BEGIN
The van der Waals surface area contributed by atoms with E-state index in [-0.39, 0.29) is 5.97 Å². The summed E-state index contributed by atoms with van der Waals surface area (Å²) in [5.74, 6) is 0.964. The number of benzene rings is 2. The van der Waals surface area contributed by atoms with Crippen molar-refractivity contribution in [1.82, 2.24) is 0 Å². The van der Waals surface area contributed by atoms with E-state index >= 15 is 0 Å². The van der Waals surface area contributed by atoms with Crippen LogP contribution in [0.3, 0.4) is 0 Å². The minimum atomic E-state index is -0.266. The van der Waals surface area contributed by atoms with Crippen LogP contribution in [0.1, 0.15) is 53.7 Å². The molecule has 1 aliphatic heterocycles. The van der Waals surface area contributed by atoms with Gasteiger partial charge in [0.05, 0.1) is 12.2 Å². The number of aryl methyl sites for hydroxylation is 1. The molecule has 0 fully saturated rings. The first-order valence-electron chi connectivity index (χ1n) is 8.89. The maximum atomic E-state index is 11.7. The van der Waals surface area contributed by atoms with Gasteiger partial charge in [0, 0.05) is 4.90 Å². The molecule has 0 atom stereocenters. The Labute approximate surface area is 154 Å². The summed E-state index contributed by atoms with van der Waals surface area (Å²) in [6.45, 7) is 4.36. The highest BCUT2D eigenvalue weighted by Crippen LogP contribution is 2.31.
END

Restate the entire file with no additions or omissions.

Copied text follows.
The van der Waals surface area contributed by atoms with E-state index in [-0.39, 0.29) is 5.97 Å². The summed E-state index contributed by atoms with van der Waals surface area (Å²) in [5.74, 6) is 0.964. The number of benzene rings is 2. The van der Waals surface area contributed by atoms with Crippen molar-refractivity contribution in [1.82, 2.24) is 0 Å². The van der Waals surface area contributed by atoms with E-state index >= 15 is 0 Å². The van der Waals surface area contributed by atoms with Crippen LogP contribution in [0.3, 0.4) is 0 Å². The minimum atomic E-state index is -0.266. The van der Waals surface area contributed by atoms with Crippen LogP contribution in [0.1, 0.15) is 53.7 Å². The molecule has 1 aliphatic heterocycles. The van der Waals surface area contributed by atoms with Gasteiger partial charge in [0.05, 0.1) is 12.2 Å². The number of aryl methyl sites for hydroxylation is 1. The molecule has 0 fully saturated rings. The first-order valence-electron chi connectivity index (χ1n) is 8.89. The maximum atomic E-state index is 11.7. The van der Waals surface area contributed by atoms with Gasteiger partial charge in [0, 0.05) is 4.90 Å². The molecule has 0 atom stereocenters. The Labute approximate surface area is 154 Å². The summed E-state index contributed by atoms with van der Waals surface area (Å²) in [6.45, 7) is 4.36. The highest BCUT2D eigenvalue weighted by Crippen LogP contribution is 2.31.